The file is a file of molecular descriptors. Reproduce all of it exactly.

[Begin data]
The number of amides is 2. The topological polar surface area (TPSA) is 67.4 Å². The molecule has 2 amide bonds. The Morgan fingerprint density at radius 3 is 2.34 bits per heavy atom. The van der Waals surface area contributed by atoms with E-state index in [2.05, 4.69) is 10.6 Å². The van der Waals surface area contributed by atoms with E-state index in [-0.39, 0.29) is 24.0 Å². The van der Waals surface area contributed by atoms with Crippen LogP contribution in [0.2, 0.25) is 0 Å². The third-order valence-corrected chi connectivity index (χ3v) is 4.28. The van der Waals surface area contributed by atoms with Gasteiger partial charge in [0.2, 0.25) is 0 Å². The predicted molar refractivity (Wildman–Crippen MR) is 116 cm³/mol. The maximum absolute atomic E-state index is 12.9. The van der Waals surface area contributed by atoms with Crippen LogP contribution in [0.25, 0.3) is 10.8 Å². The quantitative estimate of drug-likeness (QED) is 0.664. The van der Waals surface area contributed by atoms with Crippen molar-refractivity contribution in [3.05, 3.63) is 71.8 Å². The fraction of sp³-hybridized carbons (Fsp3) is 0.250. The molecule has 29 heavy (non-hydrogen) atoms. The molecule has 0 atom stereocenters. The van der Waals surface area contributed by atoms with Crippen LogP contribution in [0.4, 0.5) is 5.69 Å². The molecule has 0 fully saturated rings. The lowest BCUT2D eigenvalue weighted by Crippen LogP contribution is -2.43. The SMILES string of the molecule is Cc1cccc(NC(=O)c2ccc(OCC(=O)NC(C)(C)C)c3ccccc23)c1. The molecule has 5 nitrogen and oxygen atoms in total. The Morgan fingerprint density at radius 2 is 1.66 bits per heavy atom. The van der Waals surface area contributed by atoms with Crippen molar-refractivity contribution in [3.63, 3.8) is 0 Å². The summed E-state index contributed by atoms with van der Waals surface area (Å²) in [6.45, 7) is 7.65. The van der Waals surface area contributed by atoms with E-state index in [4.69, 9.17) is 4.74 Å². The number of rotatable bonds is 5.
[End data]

The number of amides is 2. The topological polar surface area (TPSA) is 67.4 Å². The molecule has 2 amide bonds. The Morgan fingerprint density at radius 3 is 2.34 bits per heavy atom. The van der Waals surface area contributed by atoms with E-state index in [2.05, 4.69) is 10.6 Å². The van der Waals surface area contributed by atoms with E-state index in [-0.39, 0.29) is 24.0 Å². The van der Waals surface area contributed by atoms with Crippen LogP contribution in [0.2, 0.25) is 0 Å². The third-order valence-corrected chi connectivity index (χ3v) is 4.28. The van der Waals surface area contributed by atoms with Gasteiger partial charge in [0.2, 0.25) is 0 Å². The predicted molar refractivity (Wildman–Crippen MR) is 116 cm³/mol. The maximum absolute atomic E-state index is 12.9. The van der Waals surface area contributed by atoms with Crippen LogP contribution in [0.25, 0.3) is 10.8 Å². The quantitative estimate of drug-likeness (QED) is 0.664. The van der Waals surface area contributed by atoms with Crippen molar-refractivity contribution in [3.05, 3.63) is 71.8 Å². The fraction of sp³-hybridized carbons (Fsp3) is 0.250. The molecule has 29 heavy (non-hydrogen) atoms. The molecule has 0 atom stereocenters. The van der Waals surface area contributed by atoms with Crippen LogP contribution in [0.4, 0.5) is 5.69 Å². The molecule has 0 fully saturated rings. The lowest BCUT2D eigenvalue weighted by Crippen LogP contribution is -2.43. The SMILES string of the molecule is Cc1cccc(NC(=O)c2ccc(OCC(=O)NC(C)(C)C)c3ccccc23)c1. The molecule has 5 nitrogen and oxygen atoms in total. The Morgan fingerprint density at radius 2 is 1.66 bits per heavy atom. The van der Waals surface area contributed by atoms with Crippen molar-refractivity contribution in [3.63, 3.8) is 0 Å². The summed E-state index contributed by atoms with van der Waals surface area (Å²) in [6.45, 7) is 7.65. The van der Waals surface area contributed by atoms with E-state index in [4.69, 9.17) is 4.74 Å². The number of rotatable bonds is 5.